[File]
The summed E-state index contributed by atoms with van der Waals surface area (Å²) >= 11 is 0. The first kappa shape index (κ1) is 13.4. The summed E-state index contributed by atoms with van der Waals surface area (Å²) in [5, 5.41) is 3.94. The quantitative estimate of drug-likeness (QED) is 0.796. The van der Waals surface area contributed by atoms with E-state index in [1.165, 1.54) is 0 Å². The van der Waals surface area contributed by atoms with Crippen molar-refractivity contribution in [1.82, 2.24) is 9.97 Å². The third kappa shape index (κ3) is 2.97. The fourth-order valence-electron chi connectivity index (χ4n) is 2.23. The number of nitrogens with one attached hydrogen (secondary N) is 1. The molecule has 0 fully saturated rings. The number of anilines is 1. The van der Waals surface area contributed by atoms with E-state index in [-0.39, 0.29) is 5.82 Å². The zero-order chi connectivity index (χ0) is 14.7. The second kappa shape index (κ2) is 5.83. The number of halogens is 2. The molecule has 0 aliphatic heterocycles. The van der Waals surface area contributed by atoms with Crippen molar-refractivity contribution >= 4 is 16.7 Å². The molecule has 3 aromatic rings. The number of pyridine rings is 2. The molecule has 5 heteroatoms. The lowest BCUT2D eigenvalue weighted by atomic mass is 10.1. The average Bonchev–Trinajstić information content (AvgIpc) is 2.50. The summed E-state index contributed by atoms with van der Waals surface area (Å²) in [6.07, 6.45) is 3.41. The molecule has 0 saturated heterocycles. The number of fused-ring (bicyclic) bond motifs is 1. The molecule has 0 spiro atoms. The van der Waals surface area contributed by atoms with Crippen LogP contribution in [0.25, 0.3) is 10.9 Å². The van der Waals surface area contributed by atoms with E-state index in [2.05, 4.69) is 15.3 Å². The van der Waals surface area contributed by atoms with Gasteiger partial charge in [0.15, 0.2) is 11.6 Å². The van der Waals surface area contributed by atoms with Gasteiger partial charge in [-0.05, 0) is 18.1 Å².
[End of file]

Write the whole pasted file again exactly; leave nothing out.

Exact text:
The summed E-state index contributed by atoms with van der Waals surface area (Å²) >= 11 is 0. The first kappa shape index (κ1) is 13.4. The summed E-state index contributed by atoms with van der Waals surface area (Å²) in [5, 5.41) is 3.94. The quantitative estimate of drug-likeness (QED) is 0.796. The van der Waals surface area contributed by atoms with E-state index in [1.165, 1.54) is 0 Å². The van der Waals surface area contributed by atoms with Crippen molar-refractivity contribution in [1.82, 2.24) is 9.97 Å². The third kappa shape index (κ3) is 2.97. The fourth-order valence-electron chi connectivity index (χ4n) is 2.23. The number of nitrogens with one attached hydrogen (secondary N) is 1. The molecule has 0 fully saturated rings. The number of anilines is 1. The van der Waals surface area contributed by atoms with E-state index in [-0.39, 0.29) is 5.82 Å². The zero-order chi connectivity index (χ0) is 14.7. The second kappa shape index (κ2) is 5.83. The number of halogens is 2. The molecule has 0 aliphatic heterocycles. The van der Waals surface area contributed by atoms with Crippen molar-refractivity contribution >= 4 is 16.7 Å². The molecule has 3 aromatic rings. The number of pyridine rings is 2. The molecule has 5 heteroatoms. The lowest BCUT2D eigenvalue weighted by atomic mass is 10.1. The average Bonchev–Trinajstić information content (AvgIpc) is 2.50. The summed E-state index contributed by atoms with van der Waals surface area (Å²) in [6.07, 6.45) is 3.41. The molecule has 0 saturated heterocycles. The number of fused-ring (bicyclic) bond motifs is 1. The molecule has 0 spiro atoms. The van der Waals surface area contributed by atoms with Crippen LogP contribution in [0.25, 0.3) is 10.9 Å². The van der Waals surface area contributed by atoms with E-state index in [2.05, 4.69) is 15.3 Å². The van der Waals surface area contributed by atoms with Gasteiger partial charge in [0.15, 0.2) is 11.6 Å². The van der Waals surface area contributed by atoms with Gasteiger partial charge in [-0.05, 0) is 18.1 Å².